Games and Mathematics: Subtle Connections

Games and Mathematics: Subtle Connections

by David Wells


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The appeal of games and puzzles is timeless and universal. In this unique book, David Wells explores the fascinating connections between games and mathematics, proving that mathematics is not just about tedious calculation but imagination, insight and intuition. The first part of the book introduces games, puzzles and mathematical recreations, including knight tours on a chessboard. The second part explains how thinking about playing games can mirror the thinking of a mathematician, using scientific investigation, tactics and strategy, and sharp observation. Finally the author considers game-like features found in a wide range of human behaviours, illuminating the role of mathematics and helping to explain why it exists at all. This thought-provoking book is perfect for anyone with a thirst for mathematics and its hidden beauty; a good high school grounding in mathematics is all the background that is required, and the puzzles and games will suit pupils from 14 years.

Product Details

ISBN-13: 9781107690912
Publisher: Cambridge University Press
Publication date: 10/31/2012
Pages: 272
Product dimensions: 5.90(w) x 8.90(h) x 0.60(d)

About the Author

David Wells is the author of more than a dozen books on popular mathematics, puzzles and recreations. He has written many articles on mathematics teaching and a secondary mathematics course based on problem-solving. A former British under-21 chess champion, he has also worked as a game inventor and puzzle editor.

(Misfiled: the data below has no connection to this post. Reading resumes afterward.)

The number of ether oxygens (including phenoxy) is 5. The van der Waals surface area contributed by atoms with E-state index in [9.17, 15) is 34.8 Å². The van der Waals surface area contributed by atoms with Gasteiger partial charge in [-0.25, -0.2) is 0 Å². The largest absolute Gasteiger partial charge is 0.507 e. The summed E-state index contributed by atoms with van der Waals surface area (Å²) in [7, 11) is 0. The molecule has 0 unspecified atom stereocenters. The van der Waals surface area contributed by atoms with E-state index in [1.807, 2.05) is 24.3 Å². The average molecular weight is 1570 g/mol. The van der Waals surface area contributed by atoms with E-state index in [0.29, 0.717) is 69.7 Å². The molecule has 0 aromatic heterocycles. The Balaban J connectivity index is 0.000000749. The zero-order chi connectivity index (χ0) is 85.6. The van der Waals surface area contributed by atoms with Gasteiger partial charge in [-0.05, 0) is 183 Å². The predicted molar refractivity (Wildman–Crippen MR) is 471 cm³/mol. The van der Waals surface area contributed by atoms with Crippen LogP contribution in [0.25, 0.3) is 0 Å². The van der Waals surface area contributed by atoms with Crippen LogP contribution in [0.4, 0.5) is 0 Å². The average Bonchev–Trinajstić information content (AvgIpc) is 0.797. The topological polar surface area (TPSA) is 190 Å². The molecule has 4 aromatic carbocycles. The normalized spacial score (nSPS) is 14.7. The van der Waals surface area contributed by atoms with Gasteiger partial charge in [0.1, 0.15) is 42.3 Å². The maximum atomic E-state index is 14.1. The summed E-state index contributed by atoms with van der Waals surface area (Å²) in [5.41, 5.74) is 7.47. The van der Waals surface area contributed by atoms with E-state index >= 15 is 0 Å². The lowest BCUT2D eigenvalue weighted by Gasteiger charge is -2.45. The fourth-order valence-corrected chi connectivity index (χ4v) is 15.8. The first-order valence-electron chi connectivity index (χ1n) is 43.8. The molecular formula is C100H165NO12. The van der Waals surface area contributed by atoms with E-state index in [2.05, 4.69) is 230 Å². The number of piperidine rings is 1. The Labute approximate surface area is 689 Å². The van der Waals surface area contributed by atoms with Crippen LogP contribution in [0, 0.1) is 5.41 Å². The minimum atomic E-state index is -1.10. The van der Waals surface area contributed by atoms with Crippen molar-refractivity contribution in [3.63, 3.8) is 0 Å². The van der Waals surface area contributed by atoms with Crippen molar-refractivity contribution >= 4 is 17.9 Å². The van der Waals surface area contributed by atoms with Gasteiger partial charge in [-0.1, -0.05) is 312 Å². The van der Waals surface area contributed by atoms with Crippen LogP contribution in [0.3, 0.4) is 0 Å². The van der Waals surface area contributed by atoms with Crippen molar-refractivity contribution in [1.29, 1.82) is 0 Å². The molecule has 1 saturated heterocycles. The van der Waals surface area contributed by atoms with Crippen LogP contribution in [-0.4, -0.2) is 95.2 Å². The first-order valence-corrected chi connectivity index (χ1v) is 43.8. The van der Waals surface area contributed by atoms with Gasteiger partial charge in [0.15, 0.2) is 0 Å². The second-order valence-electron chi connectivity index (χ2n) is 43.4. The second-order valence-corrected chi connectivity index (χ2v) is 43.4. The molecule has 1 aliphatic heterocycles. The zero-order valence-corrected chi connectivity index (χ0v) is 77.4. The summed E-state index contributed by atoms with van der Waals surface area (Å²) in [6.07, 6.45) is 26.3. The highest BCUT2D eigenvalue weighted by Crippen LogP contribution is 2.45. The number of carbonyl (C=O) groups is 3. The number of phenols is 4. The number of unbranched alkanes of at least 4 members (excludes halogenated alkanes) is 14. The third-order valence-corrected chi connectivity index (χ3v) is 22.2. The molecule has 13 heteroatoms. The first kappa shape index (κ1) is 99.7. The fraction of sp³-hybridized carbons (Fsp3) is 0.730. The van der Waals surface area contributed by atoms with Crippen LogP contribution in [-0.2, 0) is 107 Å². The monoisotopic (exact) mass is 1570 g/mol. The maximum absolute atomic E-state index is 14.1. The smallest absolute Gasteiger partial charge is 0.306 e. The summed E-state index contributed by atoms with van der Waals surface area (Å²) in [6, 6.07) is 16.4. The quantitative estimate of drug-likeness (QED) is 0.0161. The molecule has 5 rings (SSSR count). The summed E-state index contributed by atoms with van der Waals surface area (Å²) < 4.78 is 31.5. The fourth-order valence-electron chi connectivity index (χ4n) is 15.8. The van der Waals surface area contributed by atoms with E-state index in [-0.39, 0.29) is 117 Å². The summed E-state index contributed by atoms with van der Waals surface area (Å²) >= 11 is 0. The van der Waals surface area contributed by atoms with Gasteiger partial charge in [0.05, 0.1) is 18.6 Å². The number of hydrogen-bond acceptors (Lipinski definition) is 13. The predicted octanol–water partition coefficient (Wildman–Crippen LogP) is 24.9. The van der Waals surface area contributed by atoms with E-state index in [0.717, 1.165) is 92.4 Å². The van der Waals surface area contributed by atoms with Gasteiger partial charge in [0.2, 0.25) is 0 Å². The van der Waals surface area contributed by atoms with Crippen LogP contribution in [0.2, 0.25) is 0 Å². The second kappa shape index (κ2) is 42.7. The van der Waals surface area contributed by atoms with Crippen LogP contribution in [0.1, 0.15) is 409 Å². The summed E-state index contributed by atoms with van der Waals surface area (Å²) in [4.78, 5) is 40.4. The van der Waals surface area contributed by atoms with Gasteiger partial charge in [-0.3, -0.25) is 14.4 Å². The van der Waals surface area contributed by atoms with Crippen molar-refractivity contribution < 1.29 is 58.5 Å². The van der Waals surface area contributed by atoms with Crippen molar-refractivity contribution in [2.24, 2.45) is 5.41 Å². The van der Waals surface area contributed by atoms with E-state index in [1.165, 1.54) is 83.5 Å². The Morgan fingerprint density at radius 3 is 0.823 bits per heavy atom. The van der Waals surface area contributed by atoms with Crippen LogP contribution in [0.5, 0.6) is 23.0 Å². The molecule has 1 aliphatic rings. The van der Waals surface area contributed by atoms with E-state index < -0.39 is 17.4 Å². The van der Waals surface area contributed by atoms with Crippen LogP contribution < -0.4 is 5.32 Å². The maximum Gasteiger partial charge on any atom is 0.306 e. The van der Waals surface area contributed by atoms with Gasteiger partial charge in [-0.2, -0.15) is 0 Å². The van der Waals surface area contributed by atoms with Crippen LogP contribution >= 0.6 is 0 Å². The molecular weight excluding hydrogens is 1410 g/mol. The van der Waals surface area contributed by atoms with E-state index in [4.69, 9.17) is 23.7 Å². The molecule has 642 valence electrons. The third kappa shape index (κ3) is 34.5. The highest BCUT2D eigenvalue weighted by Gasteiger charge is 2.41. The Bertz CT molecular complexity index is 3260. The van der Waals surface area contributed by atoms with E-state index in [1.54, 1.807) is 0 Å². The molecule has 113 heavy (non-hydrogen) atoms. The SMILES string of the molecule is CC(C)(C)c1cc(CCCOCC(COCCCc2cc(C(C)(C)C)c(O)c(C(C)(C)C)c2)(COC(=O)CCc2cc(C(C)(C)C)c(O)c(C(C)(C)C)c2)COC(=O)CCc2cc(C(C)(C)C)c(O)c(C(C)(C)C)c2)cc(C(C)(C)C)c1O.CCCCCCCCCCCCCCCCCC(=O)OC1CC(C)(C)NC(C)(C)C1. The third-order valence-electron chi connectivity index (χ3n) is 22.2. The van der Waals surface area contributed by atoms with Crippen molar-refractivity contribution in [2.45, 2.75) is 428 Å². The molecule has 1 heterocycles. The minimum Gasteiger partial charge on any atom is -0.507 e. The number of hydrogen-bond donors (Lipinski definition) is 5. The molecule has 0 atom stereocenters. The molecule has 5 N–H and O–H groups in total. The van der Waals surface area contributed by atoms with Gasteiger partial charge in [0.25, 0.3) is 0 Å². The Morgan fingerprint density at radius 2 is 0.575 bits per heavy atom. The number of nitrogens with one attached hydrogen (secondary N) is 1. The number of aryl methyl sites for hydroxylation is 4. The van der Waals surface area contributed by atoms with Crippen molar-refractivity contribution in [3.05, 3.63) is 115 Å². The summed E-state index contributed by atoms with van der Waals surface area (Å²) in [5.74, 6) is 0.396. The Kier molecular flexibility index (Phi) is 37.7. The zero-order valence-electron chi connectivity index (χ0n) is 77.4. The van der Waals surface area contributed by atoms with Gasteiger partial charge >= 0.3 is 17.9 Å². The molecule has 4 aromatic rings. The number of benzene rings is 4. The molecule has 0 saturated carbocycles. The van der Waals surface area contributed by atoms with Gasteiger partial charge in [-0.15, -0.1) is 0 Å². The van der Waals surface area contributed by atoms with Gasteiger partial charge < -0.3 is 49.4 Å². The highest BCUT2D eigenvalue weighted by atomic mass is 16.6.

Table of Contents

Introduction; Part I. Mathematical recreations and abstract games: 1. Recreations from Euler to Lucas; 2. Four abstract games; 3. Mathematics and games: mysterious connections; 4. Why chess is not mathematics; 5. Proving versus checking; Part II. Mathematics: game-like, scientific and perceptual: 6. Game-like mathematics; 7. Euclid and the rules of his geometrical game; 8. New concepts and new objects; 9. Convergent and divergent series; 10. Mathematics becomes game-like; 11. Maths as science; 12. Numbers and sequences; 13. Computers and mathematics; 14. Mathematics and the sciences; 15. Minimum paths from Heron to Feynmann; 16. The foundations: perception, imagination and insight; 17. Structure; 18. Hidden structure, common structure; 19. Mathematics and beauty; 20. Origins: formality in the everyday world; Bibliography; Index.

What People are Saying About This

From the Publisher

"One of the wellsprings out of which the discipline of mathematics has developed is human delight in intellectual play, manifest in the ubiquity of abstract games across millennia and cultures. The author of this fascinating book is expert in both domains, and in the art of clearly explaining significant aspects of mathematics in ways both accessible to non-experts and illuminating to experts. Through a delightfully rich variety of historical and multicultural examples, he unveils the intimate relationship between abstract games and mathematics as the study of structures, and, in so doing, illuminates much more about mathematical behavior and cognition. At a time when too much of mathematics education in school seems designed to squeeze out every last drop of playfulness, we are reminded that mathematics can, and should, be an intellectual playground."